I first read Legend in my teens and loved it. Recently I was prompted to read it again and I’m delighted to say it has stood the test of time.
There are lots of reasons to like this book. It has a great cast of characters, covering both the traditional hero figures and the men who serve under them. The plot is well done, similar to other stories of a small force holding out against a much larger one, think of films like The Alamo, The Magnificent Seven, Zulu, 300 etc., and the writing is tight if a little functional. That sounds like a gripe, but actually the style suits the book perfectly.
The thing that struck me this time was the wonderful feeling of claustrophobia of a story which is mostly set in a very small gegraphical area, namely between the seven walls of the fortress of Dros Delnoch. This has the effect of pulling you right into the centre of the action, so that when you stop reading it’s like you’ve come up gasping for air.
I’m now going to have to add his other books to my ever expanding TBR list.
Do you have any books you’ve reread after a long time? Did they stand the test of time?
If you fancy a quick fantasy read, why not try The Path Of Swords? Six reviews on Amazon UK and they’re all 5 star.
www.amazon.co.uk/dp/B071LBJNTC for the UK
www.amazon.com/dp/B071LBJNTC for the US
The bridge to Rivendell by Tove Jansson
I visited the Moomins shop in Covent Garden yesterday. I’ve always liked the Moomins but my interest has been somewhat reignited by a piece on Kate MacDonald’s excellent blog post about the author Tove Jansson (see katemacdonald.net). Fascinated by the idea that Jansson had trained as an artist I was looking through a biography when I found the picture above. It is from an illustrated version of The Hobbit with pictures by Tove Jansson. The book wasn’t very successful, people preferred Tolkein’s own illustrations, but I think the pictures are fantastic!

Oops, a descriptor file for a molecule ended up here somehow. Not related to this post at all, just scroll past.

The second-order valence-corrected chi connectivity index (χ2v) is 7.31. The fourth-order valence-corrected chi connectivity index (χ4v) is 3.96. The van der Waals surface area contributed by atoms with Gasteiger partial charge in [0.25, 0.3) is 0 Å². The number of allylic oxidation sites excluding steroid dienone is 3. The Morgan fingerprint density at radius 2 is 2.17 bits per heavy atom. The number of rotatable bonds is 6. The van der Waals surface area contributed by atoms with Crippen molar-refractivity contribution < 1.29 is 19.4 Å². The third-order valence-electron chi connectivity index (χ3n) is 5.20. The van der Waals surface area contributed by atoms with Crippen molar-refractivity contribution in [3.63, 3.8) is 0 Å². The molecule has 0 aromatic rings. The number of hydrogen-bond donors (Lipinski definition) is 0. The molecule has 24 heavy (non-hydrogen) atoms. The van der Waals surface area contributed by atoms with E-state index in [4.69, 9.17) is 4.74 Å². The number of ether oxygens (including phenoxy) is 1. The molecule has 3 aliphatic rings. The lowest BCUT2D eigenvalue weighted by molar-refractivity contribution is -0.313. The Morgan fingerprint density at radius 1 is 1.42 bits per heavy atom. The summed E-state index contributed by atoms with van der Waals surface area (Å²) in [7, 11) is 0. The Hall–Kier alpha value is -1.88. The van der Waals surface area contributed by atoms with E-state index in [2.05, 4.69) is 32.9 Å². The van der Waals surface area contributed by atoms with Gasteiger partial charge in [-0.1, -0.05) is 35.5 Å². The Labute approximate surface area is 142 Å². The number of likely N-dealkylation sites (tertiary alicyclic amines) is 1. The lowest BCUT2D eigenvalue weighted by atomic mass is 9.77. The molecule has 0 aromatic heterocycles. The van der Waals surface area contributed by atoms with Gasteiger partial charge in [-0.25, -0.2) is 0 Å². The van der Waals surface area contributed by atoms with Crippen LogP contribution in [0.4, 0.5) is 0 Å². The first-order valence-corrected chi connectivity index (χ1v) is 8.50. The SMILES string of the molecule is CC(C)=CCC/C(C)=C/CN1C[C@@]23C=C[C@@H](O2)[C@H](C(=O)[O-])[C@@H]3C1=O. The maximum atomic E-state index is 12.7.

There are two things I find very interesting about this. Firstly, there is more of a connection between Tove Jansson’s Finnish influenced world of the Moomins and Tolkein’s middle earth than you might think. Both draw from a common European heritage of myth and legend. One of Tolkein’s aims was to restore mythology to Britain to make up for the cultural heritage destroyed by the Norman invasion.
Secondly, when I look at the Jannson illustrations, they remind me of my own imaginings when I first read The Hobbit. They are certainly far closer than the recent films. Don’t get me wrong, the films are great, they’re just nothing like the book.
And of course this raises a further point. Every time someone reads a book, that world is created anew in the mind of the reader. Each of us sees what the author has tried to convey, but interpreted through our own experience. A film is just one person’s imagining.
Which is why books are so special.